|Track/Fixed Bike Fit||ss-nyc|
May 23, 2003 10:33 AM
|A general fit question:
Does your track bike (or fixed road bike) size/setup come close to your road bike setup?
Do you use the same size, a size smaller, or a size larger frame?
I am not going to use it on the track but rather as a winter trainer and fun bike. My geared Fuji is a 52cm (c-t) seattube, 53cm (c-c) top tube, and have a 100mm stem with no rise.
I was looking at the 52cm Fuji Track and the geometry is almost identical to the road bike...same angles, same seat tube, although the top tube is 1cm longer which can be fixed with a 90cm stem. Anyway, the shop said I should get a 49 since according to them "you always want a track bike one size smaller than your road bike". They really could not give me a good reason except that that is what is "standard practice".
This seems silly since I will need a longer stem and have to push the saddle back to get the proper fit. Does this make sense to anyone?
All opinions welcomed!
|Standover height??||Dave Hickey|
May 23, 2003 11:24 AM
|I'm not familar with the Fuji geometry but track frames sometimes have a higher bottom bracket. Check the standover clearance if you're tight on your road frame. Again, I'm not sure if Fuji track frames have a higher BB or not. If it does, this is part of the reason the LBS is telling you to get the next smaller size|
|Same as my road bike...||ss-nyc|
May 23, 2003 11:44 AM
|I stood over and tested the 49 and 52. The 52cm Track has the same standover as my 52cm road bike and the 49 Track has more standover room than my road bike. The Fuji Track bike is known for having the most "road like" geometry of all off-the-shelf track bikes.
This is why I was confused. If the geometry is almost identical to my road bike and the standover is almost identical than why would they tell me the it is "standard practice to get a track bike one size smaller".
I know that you want a cross bike one size smaller for clearance issues but this should not pertain to track bikes. I just think that I was getting a line and they really did not know but were telling me what they had heard.
|re: Track/Fixed Bike Fit||desmo|
May 23, 2003 11:58 AM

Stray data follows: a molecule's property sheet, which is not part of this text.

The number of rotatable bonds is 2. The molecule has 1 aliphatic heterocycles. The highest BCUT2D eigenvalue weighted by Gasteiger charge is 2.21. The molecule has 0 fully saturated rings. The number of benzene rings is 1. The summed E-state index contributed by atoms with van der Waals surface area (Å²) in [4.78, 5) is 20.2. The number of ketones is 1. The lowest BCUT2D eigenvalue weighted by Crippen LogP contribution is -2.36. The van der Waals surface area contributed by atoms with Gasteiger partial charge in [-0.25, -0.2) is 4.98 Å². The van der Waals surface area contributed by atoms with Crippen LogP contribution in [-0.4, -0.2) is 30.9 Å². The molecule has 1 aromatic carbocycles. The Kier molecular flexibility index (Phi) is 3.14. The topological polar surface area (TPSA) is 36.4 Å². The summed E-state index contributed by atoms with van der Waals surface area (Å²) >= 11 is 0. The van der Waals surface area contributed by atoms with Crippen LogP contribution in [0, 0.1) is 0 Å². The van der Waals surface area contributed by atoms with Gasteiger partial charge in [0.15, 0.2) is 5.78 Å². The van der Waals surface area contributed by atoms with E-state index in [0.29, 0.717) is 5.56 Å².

|They may be suggesting the smaller frame because, one: the higher BB of track frames provides less standover than a road frame of the same dimensions, and two: track racers are basically sprinters that want the stiffest and most compact frame they can possibly fit. For a road going fixie I would ignore both reasons and buy a frame that had the best top-tube length (standover be damned). If you go too small, and need an acre of seat post showing you may end up with a mess of spacers on the stem to compinsate. Or too low a bar postiton to be comfortable. I would also choose a top tube that would allow for a 110 or 120 stem as track frame geometry is already on the fast side for steering and a 90 may enhance this even more (although I think the Fuji entry level track frames are pretty much road geometry and may not matter in that case).|
|For a non-racing bike? Not really ...||Humma Hah|
May 23, 2003 12:05 PM
|... Most of the considerations for comfort on a road fixie are about the same as for a geared roadie.
One significant exception: on a gearie or SS, you can coast thru tight corners with the inside pedal UP to get more ground clearance. On a fixie, that pedal might be DOWN at the apex of the turn, risking a ground strike. Thus, fixies need either a little higher BB (which a purpose-built bike might have) or a little shorter cranks (165 mm are a common track crank size).
If you run the short cranks, you might find yourself jacking up the seat by about the same distance the cranks are short. If you're used to riding 175's, with 165's you'd jack the seat up 1 cm to get your usual leg extension. Big deal. That might affect your choice of frame size by 1 cm, but probably LARGER, not smaller.
For a racing track bike, one might err a little small on the frame to save an ounce or two, realizing that fit issues on a bike that is ridden in a racing position for a couple of minutes at a time are not the same as for a century bike.
Climbing on a fixie: you might find yourself doing a standing max-effort climb on occasion, using the bar tops and pulling up on 'em like a weightlifter. This might argue for a little higher stem. The slightly less aero position would not be the best for racing, but for a road-geared fixie you will probably not exactly be doing a TT pace all day anyway. Again, this would argue for a little larger frame, not smaller.
Standover clearance should be pretty close to the same on either a fixie or gearie. If the track-intended fixie had a high BB, the BB-TT distance might need to be shortened slightly to maintain standover. I would expect, in that case, for the TT length to be in keeping with the standover clearance.